What I have done, used these in Powder coat ovens, heaters, rod ovens and now a keg cooker. Before a $7 oven element (4200 watts) is heated it is flexible, you can straighten it out, and reshape it. Keep it from touching itself thou or it will be a hot spot. I looked at the keg, it is made to completely "drain out one end" so I put the drain spickot on the bung hole end. Welded some legs onto it and called that part done. Later I welded some cut in half 1/2 npt couplings on the top for the sensors. Added a double boiler in top. (going to try to steam mash)
I created a outer housing from a old water tank from a well. Filled the area between the housing and the cut down keg with cerwool (mineral wool to some of you) like that comes in a old kitchen stove.
Controlling this? I have a industrial relay (old motor starter) tied in with a flip switch to "positively" kill both L1 and L2.. and then a SSR (cube relay) tied into a digital control with temp sensor. This breaks "one leg" turning the element on and off. I also have a local plug to disconnect it all.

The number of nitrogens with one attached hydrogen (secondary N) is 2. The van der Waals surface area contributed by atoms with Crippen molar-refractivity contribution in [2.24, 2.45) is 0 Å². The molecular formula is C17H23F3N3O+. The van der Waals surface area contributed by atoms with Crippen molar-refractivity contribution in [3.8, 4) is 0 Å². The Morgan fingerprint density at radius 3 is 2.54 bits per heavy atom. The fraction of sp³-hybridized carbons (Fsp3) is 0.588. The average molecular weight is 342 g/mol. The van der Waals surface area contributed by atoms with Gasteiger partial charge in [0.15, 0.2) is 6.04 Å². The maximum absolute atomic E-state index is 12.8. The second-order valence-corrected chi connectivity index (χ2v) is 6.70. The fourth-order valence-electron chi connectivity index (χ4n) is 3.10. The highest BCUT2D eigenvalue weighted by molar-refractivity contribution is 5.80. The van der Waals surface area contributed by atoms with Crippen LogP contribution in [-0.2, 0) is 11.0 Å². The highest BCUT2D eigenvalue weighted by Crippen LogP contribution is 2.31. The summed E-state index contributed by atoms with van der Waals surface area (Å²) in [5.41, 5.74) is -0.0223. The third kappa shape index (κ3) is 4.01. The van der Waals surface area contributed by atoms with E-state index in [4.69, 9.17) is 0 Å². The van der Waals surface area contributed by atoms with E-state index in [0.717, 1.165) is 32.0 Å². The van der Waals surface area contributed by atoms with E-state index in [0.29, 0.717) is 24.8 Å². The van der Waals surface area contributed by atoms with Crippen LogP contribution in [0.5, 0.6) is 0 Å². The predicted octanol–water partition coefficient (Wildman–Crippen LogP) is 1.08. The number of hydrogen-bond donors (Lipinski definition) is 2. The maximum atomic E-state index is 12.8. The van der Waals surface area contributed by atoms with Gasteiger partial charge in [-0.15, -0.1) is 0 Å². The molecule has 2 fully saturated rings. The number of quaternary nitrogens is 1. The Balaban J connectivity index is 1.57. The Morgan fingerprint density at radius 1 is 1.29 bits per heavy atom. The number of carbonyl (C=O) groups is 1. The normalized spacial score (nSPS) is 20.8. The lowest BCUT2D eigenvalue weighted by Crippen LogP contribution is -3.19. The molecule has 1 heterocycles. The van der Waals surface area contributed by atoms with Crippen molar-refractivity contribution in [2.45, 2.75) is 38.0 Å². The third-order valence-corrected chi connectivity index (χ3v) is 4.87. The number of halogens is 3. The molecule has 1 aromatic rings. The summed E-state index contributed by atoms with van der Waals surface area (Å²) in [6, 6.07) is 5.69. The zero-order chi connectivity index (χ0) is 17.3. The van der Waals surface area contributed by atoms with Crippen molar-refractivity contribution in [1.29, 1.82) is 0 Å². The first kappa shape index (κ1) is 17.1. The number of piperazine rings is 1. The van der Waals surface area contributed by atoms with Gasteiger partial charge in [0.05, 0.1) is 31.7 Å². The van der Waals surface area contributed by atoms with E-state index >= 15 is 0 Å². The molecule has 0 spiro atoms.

So far it is all wonderful, keeps the heat up and steady 2 degrees (deadband setting in controller). I did a brew in a bag in the controller as a test and it worked out great. 5 gallons of water heats up with the 4200 watt element in about fifteen to twenty minutes. I have had 12 gallons to a hard boil in it, it took a bit longer.
My other option was a propane burner with a "gas heater" valve like they use in a furnace, this has built in "flame detection" with a thermopile, and a pilot light, you add a 24ac transformer and then you can switch it on and off with a temp control. My plan was to put this into my basement and I didn't want to vent it thou.
I knocked together that pvc box for the controller a year or two back, keep saying I am going to build a prettier one, I have been doing electrical work since I was young, fabricating machinery and equipment from scratch. It had cooked everything from jelly to tomato sauce, now on a beer cooker.
Tunnel Hill Ga. I'm a Old biker/construction worker, wore out, tired, relaxing with a homebrew and loving it. Ain't nothing like watching the sun come up over Fort Mountain.